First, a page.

Are GMOs Natural?

By Keith Kloor | December 19, 2013 2:47 pm

The Environmental Working Group (EWG) describes itself as America’s “most effective environmental health research and advocacy organization.”

Like many green groups (and health-conscious foodies), EWG has an organic fetish. Michael Specter has a great chapter on this syndrome in his 2009 book, Denialism: How Irrational Thinking Hinders Scientific Progress, Harms the Planet and Threatens Our Lives. The organic fetish is particularly interesting in the context of the GMO debate. For example, here’s EWG President Ken Cook today: 

The link takes you to an EWG press release, which warns that

the food industry wants FDA to allow foods that have been engineered at the genetic level to be called ‘natural.’

Hmm, can someone tell me which part of agriculture is ‘natural’?  Is the corn we eat today natural? Anyway, EWG is worried that consumers will be misled if the U.S. government allows genetically modified foods to be termed as natural:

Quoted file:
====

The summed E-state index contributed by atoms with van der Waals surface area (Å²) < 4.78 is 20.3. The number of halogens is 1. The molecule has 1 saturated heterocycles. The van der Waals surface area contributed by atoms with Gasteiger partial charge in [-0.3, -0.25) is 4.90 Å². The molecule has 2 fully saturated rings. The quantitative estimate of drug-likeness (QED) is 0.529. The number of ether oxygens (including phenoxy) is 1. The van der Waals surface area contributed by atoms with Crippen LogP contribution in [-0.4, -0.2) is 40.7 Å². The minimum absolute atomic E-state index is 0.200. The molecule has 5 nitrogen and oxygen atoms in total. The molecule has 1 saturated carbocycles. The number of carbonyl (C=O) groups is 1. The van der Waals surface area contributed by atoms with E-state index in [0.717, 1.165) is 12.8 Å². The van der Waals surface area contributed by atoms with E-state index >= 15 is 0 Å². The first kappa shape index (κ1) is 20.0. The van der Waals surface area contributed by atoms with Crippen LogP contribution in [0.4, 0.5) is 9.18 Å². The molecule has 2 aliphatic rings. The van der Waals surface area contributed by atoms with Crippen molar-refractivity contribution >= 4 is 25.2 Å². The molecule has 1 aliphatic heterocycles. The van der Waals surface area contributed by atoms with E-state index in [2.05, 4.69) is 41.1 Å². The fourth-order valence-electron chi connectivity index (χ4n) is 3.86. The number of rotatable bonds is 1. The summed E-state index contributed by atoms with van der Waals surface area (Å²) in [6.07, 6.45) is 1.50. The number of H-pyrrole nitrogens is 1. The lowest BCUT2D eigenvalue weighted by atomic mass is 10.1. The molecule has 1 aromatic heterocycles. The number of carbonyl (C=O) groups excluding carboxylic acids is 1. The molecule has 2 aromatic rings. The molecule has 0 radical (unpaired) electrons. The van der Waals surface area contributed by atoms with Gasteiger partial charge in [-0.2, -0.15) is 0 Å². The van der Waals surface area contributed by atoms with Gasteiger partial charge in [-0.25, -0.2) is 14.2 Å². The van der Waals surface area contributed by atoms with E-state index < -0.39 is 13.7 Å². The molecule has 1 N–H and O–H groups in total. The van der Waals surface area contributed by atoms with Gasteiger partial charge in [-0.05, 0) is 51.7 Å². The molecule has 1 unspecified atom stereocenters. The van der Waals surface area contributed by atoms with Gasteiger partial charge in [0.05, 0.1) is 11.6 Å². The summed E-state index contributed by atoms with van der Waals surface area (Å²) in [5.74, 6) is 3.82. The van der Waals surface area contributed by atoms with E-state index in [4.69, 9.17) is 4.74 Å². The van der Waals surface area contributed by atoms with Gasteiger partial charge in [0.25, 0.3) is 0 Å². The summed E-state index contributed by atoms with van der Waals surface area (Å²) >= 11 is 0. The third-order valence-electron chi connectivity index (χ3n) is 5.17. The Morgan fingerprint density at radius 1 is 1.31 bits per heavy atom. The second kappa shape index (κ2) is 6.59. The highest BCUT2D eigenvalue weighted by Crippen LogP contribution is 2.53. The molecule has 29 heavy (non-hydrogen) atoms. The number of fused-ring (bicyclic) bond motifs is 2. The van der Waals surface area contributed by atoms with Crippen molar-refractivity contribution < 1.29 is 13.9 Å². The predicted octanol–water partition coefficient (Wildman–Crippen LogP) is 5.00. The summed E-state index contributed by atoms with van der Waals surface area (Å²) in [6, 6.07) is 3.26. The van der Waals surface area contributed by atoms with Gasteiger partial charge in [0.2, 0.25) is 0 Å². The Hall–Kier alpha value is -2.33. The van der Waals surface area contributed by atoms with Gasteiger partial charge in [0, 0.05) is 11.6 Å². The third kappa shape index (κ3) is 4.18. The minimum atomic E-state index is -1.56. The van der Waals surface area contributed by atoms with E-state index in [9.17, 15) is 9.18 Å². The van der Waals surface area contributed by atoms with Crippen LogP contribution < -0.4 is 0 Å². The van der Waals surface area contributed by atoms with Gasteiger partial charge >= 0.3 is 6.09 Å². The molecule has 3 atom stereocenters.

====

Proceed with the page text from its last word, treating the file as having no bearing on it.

This will only sow even more consumer confusion, leading shoppers to believe that products made with synthetic or genetically engineered ingredients are better for the environment even when they are not.

Yup, nothing like sowing confusion about a crop breeding process and the true facts about it. For some insight into the Environmental Working Group’s news release, I turn to an iconic source.

so

 

  • Andrew J. Balmer

    In a way it is a bit of a silly question. Humans (and plants) are bound by natural law in the same way the rest of the world is. The idea that man (a natural creature and as such bound by the laws of nature) could create something outside the realms of nature doesn’t really make sense to me.

    A more interesting question is surely just whether the food is actually harmful. Which to the best of my knowledge there is no evidence to suggest it is.

  • Buddy199

    Mr. Natural sums it up nicely. All current cultivated plant or animal food sources bear only the slightest resemblance to their pre-modern, “natural” ancestors. We’ve been making them un-natural with selective breeding to modify their genomes for 10,000 years. BTW, cobra venom and ricin are completely natural and organic and are arguably more unhealthy than GMO corn chips.